Apparently, a lot of pop music is based on the same four chords, the video does not say which those may be. Any idea what four chords they are talking about?
This chord progression is common enough to have a Wikipedia page:
The 'axis of awesome' video you refer to is talking specifically about those chords in that particular order - I–V–vi–IV - which is a feature of many prominent pop hits. (I'm sure you're aware of this, but for any other readers: just because this is one common chord progression doesn't mean that there aren't dozens of other common chord progressions in pop... as well as some uncommon ones! The idea that all pop songs are based on the same 4 chords is a joke, not a serious assertion.)
Of course those 4 diatonic functions - the Tonic (I), Subdominant (IV), Dominant (V) and Submediant (vi) - are arguably the 4 most important in major tonality, so it's unsurprising that these chords are common, and as b3ko mentions below, that many other popular chord progressions use these 4 chords.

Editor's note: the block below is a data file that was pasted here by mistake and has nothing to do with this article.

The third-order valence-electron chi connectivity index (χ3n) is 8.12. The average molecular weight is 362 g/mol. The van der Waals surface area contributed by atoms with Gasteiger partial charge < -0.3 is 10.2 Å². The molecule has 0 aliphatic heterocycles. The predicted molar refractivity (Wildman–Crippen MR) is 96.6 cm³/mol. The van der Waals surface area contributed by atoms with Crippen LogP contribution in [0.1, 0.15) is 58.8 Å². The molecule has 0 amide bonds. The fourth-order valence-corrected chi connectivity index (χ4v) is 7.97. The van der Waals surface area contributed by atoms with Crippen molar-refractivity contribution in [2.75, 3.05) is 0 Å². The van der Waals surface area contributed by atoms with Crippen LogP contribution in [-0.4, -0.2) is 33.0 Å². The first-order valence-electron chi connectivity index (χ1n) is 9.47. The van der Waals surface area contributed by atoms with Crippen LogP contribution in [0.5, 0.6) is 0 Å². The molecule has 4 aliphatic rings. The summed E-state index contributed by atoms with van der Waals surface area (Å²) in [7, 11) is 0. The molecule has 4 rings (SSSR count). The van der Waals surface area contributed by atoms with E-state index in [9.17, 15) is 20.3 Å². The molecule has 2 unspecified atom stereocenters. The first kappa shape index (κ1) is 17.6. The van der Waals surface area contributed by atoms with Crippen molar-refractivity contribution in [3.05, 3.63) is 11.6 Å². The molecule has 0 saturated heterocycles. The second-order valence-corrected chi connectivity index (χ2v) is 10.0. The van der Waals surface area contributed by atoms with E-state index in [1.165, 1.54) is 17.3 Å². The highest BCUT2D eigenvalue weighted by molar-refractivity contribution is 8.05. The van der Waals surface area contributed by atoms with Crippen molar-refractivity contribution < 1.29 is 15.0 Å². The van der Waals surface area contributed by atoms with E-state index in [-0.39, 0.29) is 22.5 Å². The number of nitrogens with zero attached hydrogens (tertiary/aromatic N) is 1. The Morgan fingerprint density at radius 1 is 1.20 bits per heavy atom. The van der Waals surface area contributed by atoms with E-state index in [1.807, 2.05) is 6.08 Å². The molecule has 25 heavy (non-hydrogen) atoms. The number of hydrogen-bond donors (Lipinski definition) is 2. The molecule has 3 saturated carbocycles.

To quote Leonard Cohen: "It goes like this, the fourth, the fifth, the minor fall". Then "the major lift" is another fourth. Those plus the tonic give you your four chords.
If it's good enough for the Lord, it's good enough for pop.
Go to music and harmony theory by Tchaikovsky (I'm name dropping), or any other source. Mel Bay chord melody system for guitar players. The FACT is you can harmonize the entire major scale with just three chords I, IV, and V (or V7 to get the 7-->8, 4-->3 resolution). The vi chord is a viable substitute for the I (I6 and vi-7 are identical). So you see, three chords (and their inversions) is all that is needed! It is inherent in the mathematical structure of the western scales and present in music from the Renaissance era to today. In fact when rock guitarists, or blues, country, etc, make the old joke "All you need to know is 3 chords" I think many folks interpret this as saying modern music is over simplified. In fact the same can be said for Bach. Pop learned from, and borrows from the same old masters as every other style.